Nonalcoholic steatohepatitis, which is considered the hepatic event in metabolic syndrome, was recently associated with the innate immune system. Although regular exercise reduces hepatic injury markers like serum alanine aminotransferase (ALT) levels, the mechanisms regulating the effects of exercise on steatohepatitis are unclear. This study aimed to clarify whether exercise training suppresses hepatic injury, inflammation, and fibrosis by suppressing macrophage infiltration. Male C57BL/6J (4-week old) mice were randomly divided into four groups: normal diet (ND) control (. n=. 7), ND exercise (. n=. 5), high-fat diet and high-fructose water (HFF) control (. n=. 11), and HFF exercise (. n=. 11) groups. Mice were fed the ND or HFF from 4 to 20. weeks of age. The exercise groups were trained on a motorized treadmill for 60. min/day, five times/week. The nonalcoholic fatty liver disease (NAFLD) activity score and plasma ALT activity, indicators of liver injury, were increased in HFF control mice but were attenuated in HFF exercise mice. Hepatic inflammation, indicated by hepatic tumor necrosis factor (TNF)-α levels and hepatic resident macrophage infiltration, was significantly lower in HFF exercise mice than in HFF control mice. Hepatic fibrosis markers (histological hepatic fibrosis detected by Sirius red and α-smooth muscle actin staining and tissue inhibitor of matrix metalloproteinase-1 mRNA) were attenuated in HFF exercise mice compared with HFF control mice. These results suggest that exercise training reduces hepatic inflammation, injury, and fibrosis by suppressing macrophage infiltration.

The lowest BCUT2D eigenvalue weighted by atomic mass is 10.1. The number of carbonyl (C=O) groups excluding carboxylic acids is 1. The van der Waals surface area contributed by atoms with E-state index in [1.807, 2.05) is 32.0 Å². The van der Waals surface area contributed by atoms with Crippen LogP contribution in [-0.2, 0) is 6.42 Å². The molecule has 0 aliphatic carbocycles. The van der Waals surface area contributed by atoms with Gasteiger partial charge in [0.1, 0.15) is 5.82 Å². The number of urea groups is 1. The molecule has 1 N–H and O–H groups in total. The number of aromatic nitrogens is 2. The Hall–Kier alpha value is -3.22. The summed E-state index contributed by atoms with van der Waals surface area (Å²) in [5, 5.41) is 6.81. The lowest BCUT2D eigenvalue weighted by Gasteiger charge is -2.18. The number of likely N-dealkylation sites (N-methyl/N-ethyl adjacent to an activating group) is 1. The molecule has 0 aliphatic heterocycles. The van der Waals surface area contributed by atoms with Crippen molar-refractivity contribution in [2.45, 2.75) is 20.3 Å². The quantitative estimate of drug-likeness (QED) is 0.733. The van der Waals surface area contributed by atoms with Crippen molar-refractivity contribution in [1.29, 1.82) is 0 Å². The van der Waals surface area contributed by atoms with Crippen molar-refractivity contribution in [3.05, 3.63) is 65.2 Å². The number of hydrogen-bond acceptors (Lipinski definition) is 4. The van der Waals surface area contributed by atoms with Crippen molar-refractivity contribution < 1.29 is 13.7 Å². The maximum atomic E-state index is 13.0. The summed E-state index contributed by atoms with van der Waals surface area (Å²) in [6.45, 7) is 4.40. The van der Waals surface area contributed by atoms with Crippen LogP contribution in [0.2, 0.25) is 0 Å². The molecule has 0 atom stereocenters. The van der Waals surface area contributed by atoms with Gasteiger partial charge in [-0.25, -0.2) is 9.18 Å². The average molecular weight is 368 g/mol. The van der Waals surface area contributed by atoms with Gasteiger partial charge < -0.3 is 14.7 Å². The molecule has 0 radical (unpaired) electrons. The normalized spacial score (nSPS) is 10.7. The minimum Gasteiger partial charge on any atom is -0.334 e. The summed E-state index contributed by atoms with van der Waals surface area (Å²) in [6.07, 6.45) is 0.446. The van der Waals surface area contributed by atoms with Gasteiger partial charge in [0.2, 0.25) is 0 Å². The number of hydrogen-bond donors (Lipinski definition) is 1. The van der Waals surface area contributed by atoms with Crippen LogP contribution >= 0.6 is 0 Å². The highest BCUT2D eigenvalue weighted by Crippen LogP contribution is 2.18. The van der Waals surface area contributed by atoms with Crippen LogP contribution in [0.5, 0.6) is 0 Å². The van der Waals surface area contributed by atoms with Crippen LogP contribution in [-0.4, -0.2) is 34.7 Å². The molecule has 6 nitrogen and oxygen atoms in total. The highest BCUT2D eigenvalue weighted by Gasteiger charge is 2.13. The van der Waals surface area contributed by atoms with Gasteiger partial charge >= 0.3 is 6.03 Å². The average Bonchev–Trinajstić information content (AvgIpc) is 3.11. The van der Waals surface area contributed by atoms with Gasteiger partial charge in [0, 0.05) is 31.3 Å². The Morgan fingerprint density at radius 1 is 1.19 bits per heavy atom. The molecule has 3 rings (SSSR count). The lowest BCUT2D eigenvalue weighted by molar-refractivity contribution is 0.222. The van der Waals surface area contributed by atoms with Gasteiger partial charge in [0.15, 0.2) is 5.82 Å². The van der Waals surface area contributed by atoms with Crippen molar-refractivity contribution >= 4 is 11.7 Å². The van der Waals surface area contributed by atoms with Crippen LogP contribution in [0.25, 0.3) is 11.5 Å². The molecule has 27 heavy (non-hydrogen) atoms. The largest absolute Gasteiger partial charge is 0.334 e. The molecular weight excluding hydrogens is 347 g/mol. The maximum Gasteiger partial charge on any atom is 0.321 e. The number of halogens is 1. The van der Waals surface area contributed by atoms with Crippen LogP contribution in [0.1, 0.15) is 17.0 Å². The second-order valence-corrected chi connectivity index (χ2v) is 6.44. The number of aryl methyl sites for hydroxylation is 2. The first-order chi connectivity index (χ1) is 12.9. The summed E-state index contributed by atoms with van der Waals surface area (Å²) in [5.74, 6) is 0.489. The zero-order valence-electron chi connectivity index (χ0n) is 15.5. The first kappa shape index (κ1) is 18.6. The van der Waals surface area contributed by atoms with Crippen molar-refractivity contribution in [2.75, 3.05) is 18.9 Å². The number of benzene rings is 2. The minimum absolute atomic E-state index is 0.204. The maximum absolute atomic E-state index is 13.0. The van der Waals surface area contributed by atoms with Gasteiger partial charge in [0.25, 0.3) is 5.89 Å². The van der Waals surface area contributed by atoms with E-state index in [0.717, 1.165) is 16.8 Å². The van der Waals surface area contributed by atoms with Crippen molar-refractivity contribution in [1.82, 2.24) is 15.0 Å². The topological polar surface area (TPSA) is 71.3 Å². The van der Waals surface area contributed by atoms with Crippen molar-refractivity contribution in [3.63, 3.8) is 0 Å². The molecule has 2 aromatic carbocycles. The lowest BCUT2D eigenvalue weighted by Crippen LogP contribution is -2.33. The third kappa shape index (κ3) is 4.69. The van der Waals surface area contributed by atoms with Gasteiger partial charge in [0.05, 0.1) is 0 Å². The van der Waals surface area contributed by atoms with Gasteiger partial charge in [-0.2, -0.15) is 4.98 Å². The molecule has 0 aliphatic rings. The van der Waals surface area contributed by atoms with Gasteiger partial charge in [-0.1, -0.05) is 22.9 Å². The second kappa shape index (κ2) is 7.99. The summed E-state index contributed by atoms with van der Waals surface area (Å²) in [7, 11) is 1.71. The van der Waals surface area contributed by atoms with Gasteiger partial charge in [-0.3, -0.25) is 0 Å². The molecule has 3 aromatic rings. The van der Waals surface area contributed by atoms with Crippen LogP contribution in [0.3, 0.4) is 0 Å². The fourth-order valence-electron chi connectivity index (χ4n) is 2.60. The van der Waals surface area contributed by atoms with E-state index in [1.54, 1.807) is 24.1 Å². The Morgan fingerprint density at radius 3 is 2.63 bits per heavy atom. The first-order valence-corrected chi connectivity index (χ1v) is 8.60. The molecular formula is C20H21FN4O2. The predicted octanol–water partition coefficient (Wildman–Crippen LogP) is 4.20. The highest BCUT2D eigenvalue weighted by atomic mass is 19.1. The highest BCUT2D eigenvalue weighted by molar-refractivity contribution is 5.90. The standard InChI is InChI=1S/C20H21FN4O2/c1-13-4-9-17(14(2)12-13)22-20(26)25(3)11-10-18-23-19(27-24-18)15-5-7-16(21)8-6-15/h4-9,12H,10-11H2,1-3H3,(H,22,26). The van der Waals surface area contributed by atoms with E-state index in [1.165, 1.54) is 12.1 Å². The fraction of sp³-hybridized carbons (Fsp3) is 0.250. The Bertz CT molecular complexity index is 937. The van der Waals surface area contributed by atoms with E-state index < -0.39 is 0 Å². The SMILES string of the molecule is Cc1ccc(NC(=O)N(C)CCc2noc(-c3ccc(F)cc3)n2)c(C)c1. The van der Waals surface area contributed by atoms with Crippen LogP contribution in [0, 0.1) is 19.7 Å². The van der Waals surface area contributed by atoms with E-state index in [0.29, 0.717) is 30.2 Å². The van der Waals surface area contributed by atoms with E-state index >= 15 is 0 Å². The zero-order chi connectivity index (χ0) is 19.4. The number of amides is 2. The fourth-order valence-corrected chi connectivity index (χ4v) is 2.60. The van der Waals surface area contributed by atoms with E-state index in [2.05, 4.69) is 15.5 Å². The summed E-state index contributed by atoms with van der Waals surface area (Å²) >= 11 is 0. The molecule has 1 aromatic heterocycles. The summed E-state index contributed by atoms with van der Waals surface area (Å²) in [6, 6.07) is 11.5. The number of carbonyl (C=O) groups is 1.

ASJC Scopus subject areas
- Behavioral Neuroscience
- Endocrine and Autonomic Systems